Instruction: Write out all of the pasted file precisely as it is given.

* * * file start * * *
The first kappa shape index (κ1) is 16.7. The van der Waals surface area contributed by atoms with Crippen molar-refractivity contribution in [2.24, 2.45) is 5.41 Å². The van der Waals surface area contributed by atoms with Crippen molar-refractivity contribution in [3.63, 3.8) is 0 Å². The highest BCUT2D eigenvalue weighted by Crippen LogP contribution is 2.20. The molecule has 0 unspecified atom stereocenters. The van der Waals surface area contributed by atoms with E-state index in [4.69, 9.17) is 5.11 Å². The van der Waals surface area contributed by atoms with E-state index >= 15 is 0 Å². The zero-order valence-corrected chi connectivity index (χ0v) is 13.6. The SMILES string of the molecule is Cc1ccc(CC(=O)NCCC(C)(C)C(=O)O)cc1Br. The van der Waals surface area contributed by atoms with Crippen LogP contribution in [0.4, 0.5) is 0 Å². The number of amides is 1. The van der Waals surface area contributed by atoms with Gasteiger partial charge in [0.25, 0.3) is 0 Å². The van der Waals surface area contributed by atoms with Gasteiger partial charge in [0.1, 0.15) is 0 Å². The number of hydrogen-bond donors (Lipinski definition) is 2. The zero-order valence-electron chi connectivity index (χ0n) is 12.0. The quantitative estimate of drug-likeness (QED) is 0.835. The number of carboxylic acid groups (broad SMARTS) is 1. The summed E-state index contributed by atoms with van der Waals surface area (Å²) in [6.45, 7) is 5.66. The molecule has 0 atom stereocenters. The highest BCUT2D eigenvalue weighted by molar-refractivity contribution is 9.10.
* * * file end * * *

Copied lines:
The first kappa shape index (κ1) is 16.7. The van der Waals surface area contributed by atoms with Crippen molar-refractivity contribution in [2.24, 2.45) is 5.41 Å². The van der Waals surface area contributed by atoms with Crippen molar-refractivity contribution in [3.63, 3.8) is 0 Å². The highest BCUT2D eigenvalue weighted by Crippen LogP contribution is 2.20. The molecule has 0 unspecified atom stereocenters. The van der Waals surface area contributed by atoms with E-state index in [4.69, 9.17) is 5.11 Å². The van der Waals surface area contributed by atoms with E-state index >= 15 is 0 Å². The zero-order valence-corrected chi connectivity index (χ0v) is 13.6. The SMILES string of the molecule is Cc1ccc(CC(=O)NCCC(C)(C)C(=O)O)cc1Br. The van der Waals surface area contributed by atoms with Crippen LogP contribution in [0.4, 0.5) is 0 Å². The number of amides is 1. The van der Waals surface area contributed by atoms with Gasteiger partial charge in [0.25, 0.3) is 0 Å². The van der Waals surface area contributed by atoms with Gasteiger partial charge in [0.1, 0.15) is 0 Å². The number of hydrogen-bond donors (Lipinski definition) is 2. The zero-order valence-electron chi connectivity index (χ0n) is 12.0. The quantitative estimate of drug-likeness (QED) is 0.835. The number of carboxylic acid groups (broad SMARTS) is 1. The summed E-state index contributed by atoms with van der Waals surface area (Å²) in [6.45, 7) is 5.66. The molecule has 0 atom stereocenters. The highest BCUT2D eigenvalue weighted by molar-refractivity contribution is 9.10.